Near Field Communication (NFC) and Transit: Applications, Technology and Implementation Considerations
Publication Date: February 2012
NFC technology has the potential to redefine the mobile arena by offering new opportunities for people to communicate, make purchases, and access information. However, the complexity of the NFC ecosystem and the challenges of widespread deployment have so far limited NFC deployment primarily to pilot testing.
A combination of changing demographics and new technologies challenges the transit industry to look beyond traditional means of providing information to riders; dynamic message signs and personal-computer-based Internet services must be supplemented. Riders want to access more information than just schedules and routes, and they require real-time transit information, including next vehicle arrival time. The majority of riders use mobile phones and smart phones, which provide Internet access and mobile e-mail service. NFC offers an additional opportunity to access information: touching a handset to the tag on a smart poster can reveal several lines of text, a Web address, or phone number. In addition to reading posters with NFC tags, other uses include building access, personal identification, ticketing, and purchases.
Riders in large U.S. cities are also accustomed to fare payment using contactless cards, which can transition to fare payment using a mobile device. NFC supports a variety of mobile phone applications and extends the benefits of smart cards by combining a computer chip and an active reader in one package. An NFC-enabled device can operate in several modes, including peer-to-peer, reader-writer, and card emulation. To an external reader, the mobile device operates in card emulation mode and appears to be a traditional contactless smart card. A smart card chip serves as the SE that protects stored data and enables secure transactions.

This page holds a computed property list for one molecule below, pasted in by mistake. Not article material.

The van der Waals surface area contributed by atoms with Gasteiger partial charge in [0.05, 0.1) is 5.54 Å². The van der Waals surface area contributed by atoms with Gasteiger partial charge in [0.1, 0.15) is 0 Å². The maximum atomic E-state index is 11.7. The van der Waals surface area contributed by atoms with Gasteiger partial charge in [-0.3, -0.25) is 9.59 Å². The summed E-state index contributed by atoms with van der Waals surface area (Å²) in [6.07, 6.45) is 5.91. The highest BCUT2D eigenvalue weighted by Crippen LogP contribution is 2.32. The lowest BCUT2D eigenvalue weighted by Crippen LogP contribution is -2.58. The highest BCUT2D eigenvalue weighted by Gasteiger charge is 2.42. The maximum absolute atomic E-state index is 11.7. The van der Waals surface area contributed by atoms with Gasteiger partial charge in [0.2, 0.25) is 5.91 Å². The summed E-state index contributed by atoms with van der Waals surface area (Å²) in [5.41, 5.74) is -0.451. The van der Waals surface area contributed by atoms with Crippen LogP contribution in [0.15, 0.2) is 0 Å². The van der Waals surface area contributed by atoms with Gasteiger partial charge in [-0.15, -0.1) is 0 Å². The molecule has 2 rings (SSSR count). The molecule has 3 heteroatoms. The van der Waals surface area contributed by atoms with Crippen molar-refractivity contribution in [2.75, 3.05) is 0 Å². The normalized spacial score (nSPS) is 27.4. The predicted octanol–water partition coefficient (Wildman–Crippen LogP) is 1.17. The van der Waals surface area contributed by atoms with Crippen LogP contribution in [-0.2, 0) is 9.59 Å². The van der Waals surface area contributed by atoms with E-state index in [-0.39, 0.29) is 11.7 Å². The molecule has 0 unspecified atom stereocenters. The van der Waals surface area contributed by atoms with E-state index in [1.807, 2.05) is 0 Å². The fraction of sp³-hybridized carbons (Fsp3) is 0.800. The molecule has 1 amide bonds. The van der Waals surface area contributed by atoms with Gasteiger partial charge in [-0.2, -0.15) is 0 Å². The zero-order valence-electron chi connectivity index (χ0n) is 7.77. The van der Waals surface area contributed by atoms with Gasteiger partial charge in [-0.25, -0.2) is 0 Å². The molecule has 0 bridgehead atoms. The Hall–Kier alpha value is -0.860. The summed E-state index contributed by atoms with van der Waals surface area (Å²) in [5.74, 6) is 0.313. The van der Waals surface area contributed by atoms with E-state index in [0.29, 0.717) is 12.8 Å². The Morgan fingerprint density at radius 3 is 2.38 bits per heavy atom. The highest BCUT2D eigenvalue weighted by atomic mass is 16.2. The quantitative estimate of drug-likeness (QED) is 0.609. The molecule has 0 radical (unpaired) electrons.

For payments, NFC supports a richer user experience than contactless cards. Transit applications can deliver new capabilities, including payment acquisition, system entry/exit, payment processing, and post-purchase inspection processing. In effect, transit ticketing is poised to become one step in a seamless process of purchasing, topping-up accounts, planning trips, and viewing next vehicle arrival information.
Understanding the NFC ecosystem is central to understanding the dynamics and potential deployment of NFC-enabled transit applications. The complex landscape includes many new stakeholders. First and foremost, mobile NFC services rely on trust: applications such as bank cards and transit tickets must be issued and used with NFC phones without compromising security. A TSM can provide outsourced management services to several service providers. Ultimately, NFC ecosystem stakeholders must decide what services should operate in-house as opposed to being outsourced to a TSM.
Numerous NFC trials have been executed worldwide over the last three years, and many of these trials have included the use of TSMs. The trials play an important role in developing commercial readiness by providing an environment in which to test and verify technologies, processes, end-user experience, and assumptions in general. With the anticipated launch of new NFC phones in 2012, the mobile NFC ecosystem is ready to move from trials to commercial deployments, and TSMs are available to support these initial implementations. While additional work is required in certain areas of the TSM ecosystem, the standards and technologies in place are sufficient for TSM services to support commercial launches. Properly designed TSM services and the underlying TSM platform can (and will) evolve to meet future market requirements.